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It appears that there is an exploit out there that allegedly allows you to bypass the UAC on Windows 7 computers and gain administrator access. I was wondering if this exploit is still a dangerous vulnerability on the average Windows 7 box or if it is already widely patched. I haven't looked too closely at the exploit, so it may not work at all. It seems to be legitamate C programming with win32 from just skimming through it. I've seen different sites that claim this is a valid exploit.


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What, do you mean like worry in general? Dunno, how many average Windows 7 boxes do you have and how much do things worth worrying about depend on them? We can't answer this. What kind of a site would we be, if we told you what you should or shouldn't worry about? For anything more conclusive, please provide detailed information on what type of assets you're trying to defend, whom from, and what measures have you taken to assure their safety. –  TildalWave Mar 28 at 4:38

4 Answers 4

up vote 2 down vote accepted

I will provide you the technical details of the exploit you are talking about and then let you decide yourself whether you should worry or not.

The bypassUAC exploit exploits a bug (or rather a feature) of Windows operating systems where processes signed by the Microsoft code signing certificate don't prompt the user when it escalates its privileges to SYSTEM. This is known is privilege elevation in the Microsoft text. The issue was first identified by Leo Davidson back in 2009. If you look at the targets of this exploit, you will find that Windows 7 is vulnerable even though Windows Vista which came before Windows 7 is not vulnerable. The reason for this is because Microsoft deliberately downplayed the security of Windows 7 in order to provider a better user experience. Any Vista user is going to tell you the unlimited number of UAC prompts every time they performed a task. To minimize those prompts, Microsoft decided that all those applications that Microsoft signs with its code signing certificate should be trusted for auto elevation of privileges and so this vulnerability was born.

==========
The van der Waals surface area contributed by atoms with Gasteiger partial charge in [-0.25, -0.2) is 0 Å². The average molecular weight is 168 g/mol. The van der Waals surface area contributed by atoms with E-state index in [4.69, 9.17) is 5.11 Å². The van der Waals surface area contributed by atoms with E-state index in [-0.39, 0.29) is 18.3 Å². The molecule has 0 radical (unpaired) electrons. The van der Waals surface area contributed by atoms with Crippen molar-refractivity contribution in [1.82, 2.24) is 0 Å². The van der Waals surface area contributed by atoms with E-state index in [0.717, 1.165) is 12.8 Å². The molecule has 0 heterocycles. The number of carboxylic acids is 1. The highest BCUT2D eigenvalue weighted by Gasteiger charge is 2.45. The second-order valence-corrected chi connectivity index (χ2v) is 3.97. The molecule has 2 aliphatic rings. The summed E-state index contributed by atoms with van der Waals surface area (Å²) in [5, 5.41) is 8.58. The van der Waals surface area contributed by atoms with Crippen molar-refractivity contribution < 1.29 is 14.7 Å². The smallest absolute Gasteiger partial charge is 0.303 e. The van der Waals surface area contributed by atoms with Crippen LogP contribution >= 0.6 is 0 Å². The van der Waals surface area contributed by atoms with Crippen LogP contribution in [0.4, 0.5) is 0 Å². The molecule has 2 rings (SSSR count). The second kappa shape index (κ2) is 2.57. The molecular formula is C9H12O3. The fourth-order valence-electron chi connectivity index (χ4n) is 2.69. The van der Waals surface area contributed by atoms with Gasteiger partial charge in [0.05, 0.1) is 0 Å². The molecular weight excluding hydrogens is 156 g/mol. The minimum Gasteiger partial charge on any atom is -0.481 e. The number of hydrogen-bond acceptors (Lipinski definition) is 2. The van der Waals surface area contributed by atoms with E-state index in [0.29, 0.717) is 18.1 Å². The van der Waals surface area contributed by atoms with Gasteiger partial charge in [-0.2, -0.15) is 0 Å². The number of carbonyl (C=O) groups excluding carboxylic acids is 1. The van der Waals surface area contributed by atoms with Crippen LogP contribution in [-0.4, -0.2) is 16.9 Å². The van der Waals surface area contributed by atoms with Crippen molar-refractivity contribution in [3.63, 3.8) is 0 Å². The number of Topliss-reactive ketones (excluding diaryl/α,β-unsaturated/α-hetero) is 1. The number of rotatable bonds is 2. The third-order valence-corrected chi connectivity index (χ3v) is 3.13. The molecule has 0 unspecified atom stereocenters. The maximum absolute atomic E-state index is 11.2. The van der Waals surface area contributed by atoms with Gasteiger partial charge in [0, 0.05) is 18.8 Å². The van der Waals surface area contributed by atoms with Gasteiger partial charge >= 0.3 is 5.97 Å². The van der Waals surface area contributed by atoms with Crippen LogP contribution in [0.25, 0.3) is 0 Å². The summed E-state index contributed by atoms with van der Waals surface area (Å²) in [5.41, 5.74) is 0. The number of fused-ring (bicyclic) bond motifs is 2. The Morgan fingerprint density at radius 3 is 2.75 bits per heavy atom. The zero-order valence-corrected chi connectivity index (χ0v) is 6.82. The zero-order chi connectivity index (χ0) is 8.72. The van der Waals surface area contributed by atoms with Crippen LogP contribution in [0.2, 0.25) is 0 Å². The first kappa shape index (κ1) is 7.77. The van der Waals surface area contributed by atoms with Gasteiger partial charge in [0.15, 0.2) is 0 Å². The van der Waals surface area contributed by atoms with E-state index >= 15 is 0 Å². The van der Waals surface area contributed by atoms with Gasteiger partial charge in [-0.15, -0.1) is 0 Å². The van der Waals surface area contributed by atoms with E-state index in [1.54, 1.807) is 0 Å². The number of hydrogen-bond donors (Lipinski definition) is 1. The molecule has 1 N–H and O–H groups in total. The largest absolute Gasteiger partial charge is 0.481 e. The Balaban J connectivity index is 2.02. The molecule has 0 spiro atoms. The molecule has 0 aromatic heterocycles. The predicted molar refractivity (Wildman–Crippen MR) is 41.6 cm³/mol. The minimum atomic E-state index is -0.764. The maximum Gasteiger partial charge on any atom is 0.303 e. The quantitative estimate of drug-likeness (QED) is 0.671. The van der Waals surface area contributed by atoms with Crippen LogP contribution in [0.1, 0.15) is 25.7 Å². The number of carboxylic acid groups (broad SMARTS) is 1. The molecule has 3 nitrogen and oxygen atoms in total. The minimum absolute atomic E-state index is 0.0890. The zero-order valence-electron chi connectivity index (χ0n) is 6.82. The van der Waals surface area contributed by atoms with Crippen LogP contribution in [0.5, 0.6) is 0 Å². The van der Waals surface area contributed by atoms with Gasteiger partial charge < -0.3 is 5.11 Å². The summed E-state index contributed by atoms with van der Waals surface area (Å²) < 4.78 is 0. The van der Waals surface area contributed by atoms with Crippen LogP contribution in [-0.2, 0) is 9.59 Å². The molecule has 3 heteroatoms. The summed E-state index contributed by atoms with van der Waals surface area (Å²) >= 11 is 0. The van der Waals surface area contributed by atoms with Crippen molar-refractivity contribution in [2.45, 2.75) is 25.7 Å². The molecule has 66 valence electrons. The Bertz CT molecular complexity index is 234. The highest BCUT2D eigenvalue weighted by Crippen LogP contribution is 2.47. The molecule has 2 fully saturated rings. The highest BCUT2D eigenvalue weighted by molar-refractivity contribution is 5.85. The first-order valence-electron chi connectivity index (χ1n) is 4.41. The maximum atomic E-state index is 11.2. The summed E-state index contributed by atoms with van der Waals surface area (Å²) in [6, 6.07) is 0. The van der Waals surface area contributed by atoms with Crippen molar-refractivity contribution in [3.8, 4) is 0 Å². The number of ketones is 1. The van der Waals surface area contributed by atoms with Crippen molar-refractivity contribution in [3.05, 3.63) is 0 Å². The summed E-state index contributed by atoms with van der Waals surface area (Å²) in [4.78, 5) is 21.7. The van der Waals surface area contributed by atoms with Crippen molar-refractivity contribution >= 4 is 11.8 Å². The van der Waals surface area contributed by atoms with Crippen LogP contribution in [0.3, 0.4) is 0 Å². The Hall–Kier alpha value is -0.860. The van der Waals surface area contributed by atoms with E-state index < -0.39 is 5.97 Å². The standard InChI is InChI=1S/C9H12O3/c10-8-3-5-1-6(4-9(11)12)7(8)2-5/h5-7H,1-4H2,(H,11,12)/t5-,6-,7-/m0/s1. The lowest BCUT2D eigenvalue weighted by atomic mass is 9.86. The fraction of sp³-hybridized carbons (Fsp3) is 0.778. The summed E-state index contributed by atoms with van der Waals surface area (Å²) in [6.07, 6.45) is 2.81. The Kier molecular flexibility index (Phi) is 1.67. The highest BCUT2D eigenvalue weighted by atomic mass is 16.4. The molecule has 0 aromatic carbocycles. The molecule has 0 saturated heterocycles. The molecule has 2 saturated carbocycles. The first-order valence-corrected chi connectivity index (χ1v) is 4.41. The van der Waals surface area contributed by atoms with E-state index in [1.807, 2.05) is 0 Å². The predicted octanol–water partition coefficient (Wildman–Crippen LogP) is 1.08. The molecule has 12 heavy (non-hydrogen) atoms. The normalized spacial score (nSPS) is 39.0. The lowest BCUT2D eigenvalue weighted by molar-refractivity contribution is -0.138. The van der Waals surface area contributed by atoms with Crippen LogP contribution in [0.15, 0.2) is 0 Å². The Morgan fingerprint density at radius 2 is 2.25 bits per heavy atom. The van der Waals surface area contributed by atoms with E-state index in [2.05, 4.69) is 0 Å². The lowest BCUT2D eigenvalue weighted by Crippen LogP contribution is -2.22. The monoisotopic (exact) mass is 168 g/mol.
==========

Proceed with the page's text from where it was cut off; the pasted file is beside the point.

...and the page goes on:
The way this vulnerability is exploited is that there is an exe file in C:\Windows\System32\sysprep\ directory called sysprep.exe which loads a DLL file CRYPTOBASE.DLL. Since the sysprep.exe don't load this DLL using its full path, you can put a malicious DLL with the name CRYPTOBASE.DLL in C:\Windows\System32\sysprep directory and the sysprep.exe will load the malicous DLL file when executed. This technique is known as DLL hijacking. Suppose the malicious DLL starts notepad.exe which is signed by Microsoft code signing certificate, inject another DLL in it such as metsrv.dll which is the Meterpreter dll file and then request for privilege elevation, the process will silently gets SYSTEM privileges without any UAC prompt because that is how it is designed in the default state on Windows 7. This vulnerability also exist in Windows 8 (although not with the sysprep.exe executable).